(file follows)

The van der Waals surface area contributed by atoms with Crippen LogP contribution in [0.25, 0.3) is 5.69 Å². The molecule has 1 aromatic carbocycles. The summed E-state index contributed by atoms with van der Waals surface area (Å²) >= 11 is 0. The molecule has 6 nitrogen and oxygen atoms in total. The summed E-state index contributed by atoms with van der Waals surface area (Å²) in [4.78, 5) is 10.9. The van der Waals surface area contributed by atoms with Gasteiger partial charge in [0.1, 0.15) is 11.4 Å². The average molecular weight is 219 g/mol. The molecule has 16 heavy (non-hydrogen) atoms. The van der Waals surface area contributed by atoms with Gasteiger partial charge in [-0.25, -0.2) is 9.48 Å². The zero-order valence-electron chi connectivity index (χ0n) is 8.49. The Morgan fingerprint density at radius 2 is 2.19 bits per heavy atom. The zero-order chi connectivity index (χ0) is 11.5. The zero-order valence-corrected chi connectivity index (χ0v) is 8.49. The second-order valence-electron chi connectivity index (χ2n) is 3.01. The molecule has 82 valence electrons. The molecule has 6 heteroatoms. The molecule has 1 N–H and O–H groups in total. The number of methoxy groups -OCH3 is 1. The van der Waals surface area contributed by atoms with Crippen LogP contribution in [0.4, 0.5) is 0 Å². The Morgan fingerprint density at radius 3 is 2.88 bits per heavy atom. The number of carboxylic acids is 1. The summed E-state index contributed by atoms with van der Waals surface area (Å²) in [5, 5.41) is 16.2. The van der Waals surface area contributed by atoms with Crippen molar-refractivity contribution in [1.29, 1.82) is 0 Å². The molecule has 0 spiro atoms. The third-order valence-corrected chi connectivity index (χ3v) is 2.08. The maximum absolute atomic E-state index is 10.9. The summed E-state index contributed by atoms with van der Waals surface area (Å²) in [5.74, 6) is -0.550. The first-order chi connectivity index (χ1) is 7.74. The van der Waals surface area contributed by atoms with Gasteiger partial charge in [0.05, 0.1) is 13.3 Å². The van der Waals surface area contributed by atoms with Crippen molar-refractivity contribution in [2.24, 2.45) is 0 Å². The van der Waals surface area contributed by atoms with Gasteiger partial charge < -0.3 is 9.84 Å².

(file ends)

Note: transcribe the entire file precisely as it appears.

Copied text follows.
The van der Waals surface area contributed by atoms with Crippen LogP contribution in [0.25, 0.3) is 5.69 Å². The molecule has 1 aromatic carbocycles. The summed E-state index contributed by atoms with van der Waals surface area (Å²) >= 11 is 0. The molecule has 6 nitrogen and oxygen atoms in total. The summed E-state index contributed by atoms with van der Waals surface area (Å²) in [4.78, 5) is 10.9. The van der Waals surface area contributed by atoms with Gasteiger partial charge in [0.1, 0.15) is 11.4 Å². The average molecular weight is 219 g/mol. The molecule has 16 heavy (non-hydrogen) atoms. The van der Waals surface area contributed by atoms with Gasteiger partial charge in [-0.25, -0.2) is 9.48 Å². The zero-order valence-electron chi connectivity index (χ0n) is 8.49. The Morgan fingerprint density at radius 2 is 2.19 bits per heavy atom. The zero-order chi connectivity index (χ0) is 11.5. The zero-order valence-corrected chi connectivity index (χ0v) is 8.49. The second-order valence-electron chi connectivity index (χ2n) is 3.01. The molecule has 82 valence electrons. The molecule has 6 heteroatoms. The molecule has 1 N–H and O–H groups in total. The number of methoxy groups -OCH3 is 1. The van der Waals surface area contributed by atoms with Crippen LogP contribution in [0.4, 0.5) is 0 Å². The Morgan fingerprint density at radius 3 is 2.88 bits per heavy atom. The number of carboxylic acids is 1. The summed E-state index contributed by atoms with van der Waals surface area (Å²) in [5, 5.41) is 16.2. The van der Waals surface area contributed by atoms with Crippen molar-refractivity contribution in [1.29, 1.82) is 0 Å². The molecule has 0 spiro atoms. The third-order valence-corrected chi connectivity index (χ3v) is 2.08. The maximum absolute atomic E-state index is 10.9. The summed E-state index contributed by atoms with van der Waals surface area (Å²) in [5.74, 6) is -0.550. The first-order chi connectivity index (χ1) is 7.74. The van der Waals surface area contributed by atoms with Gasteiger partial charge in [0.05, 0.1) is 13.3 Å². The van der Waals surface area contributed by atoms with Crippen molar-refractivity contribution in [2.24, 2.45) is 0 Å². The van der Waals surface area contributed by atoms with Gasteiger partial charge < -0.3 is 9.84 Å².